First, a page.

Friedman received the 1976 Nobel Prize in Economics for his theories on the relationship between inflation and unemployment, and how to correct both. He used his Nobel address to make the case that economics was as scientific a field as chemistry or physics, and as such that economists needed to observe the facts impartially. His point was that people should look past the juntas’ horrific methods, and see that the free market worked. He claimed that Chile—the only country bold enough to properly implement his theories—was the proof.
Ironically, even as he touted the importance of impartiality and commitment to the facts, Friedman and his supporters ignored the fact that free-market policies had caused widespread unemployment, starvation, and sickness in the Southern Cone—things that were wholly separate from the juntas’ deliberate abuses of power.
Then, just one year after Friedman got his Nobel Prize in Economics, Amnesty International received the Nobel Peace Prize for its work to expose the human rights abuses in Chile and Argentina.
The Nobel Peace Prize is actually completely unrelated to the Nobel Prize in Economics; the two awards are given by entirely different committees, based in different cities. However, to an outside observer, it looked like one of the world’s most prestigious decision-making bodies had made a clear statement: The economic aspects of these new governments were separate from the torture and repression those governments inflicted. One was worthy of praise (hence Friedman’s award for pioneering free-market capitalism), and the other was worthy of condemnation (hence Amnesty International’s award for exposing the juntas’ actions).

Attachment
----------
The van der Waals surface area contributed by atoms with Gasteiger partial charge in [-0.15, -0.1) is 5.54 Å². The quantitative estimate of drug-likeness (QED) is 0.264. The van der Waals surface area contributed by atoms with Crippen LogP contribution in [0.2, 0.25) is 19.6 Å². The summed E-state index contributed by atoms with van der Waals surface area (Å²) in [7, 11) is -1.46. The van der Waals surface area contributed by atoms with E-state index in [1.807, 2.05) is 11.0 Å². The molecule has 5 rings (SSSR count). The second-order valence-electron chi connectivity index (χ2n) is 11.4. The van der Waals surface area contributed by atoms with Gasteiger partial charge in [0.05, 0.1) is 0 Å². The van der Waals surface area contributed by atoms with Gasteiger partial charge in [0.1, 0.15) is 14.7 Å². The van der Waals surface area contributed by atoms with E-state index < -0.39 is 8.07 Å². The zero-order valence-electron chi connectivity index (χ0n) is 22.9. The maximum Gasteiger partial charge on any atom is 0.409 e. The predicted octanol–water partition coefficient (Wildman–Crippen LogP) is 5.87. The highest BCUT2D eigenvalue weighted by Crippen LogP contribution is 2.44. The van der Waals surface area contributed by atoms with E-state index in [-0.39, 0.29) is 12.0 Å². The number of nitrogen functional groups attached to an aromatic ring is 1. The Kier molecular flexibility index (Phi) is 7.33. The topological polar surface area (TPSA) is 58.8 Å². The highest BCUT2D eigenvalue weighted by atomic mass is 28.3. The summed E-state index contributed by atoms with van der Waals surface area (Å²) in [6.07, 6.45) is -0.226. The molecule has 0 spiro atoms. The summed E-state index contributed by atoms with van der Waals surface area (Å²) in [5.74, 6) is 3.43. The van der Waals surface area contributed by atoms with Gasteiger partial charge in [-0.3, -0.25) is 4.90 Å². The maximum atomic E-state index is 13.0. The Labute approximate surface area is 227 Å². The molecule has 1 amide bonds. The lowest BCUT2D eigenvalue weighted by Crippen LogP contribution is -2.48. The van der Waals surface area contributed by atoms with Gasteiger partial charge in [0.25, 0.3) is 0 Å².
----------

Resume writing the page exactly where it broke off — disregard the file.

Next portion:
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- A study of the history of economic shock therapy
- How economic shock therapy gave rise to the disaster capitalism complex
- How communities are beginning to recover from the destructive shock treatments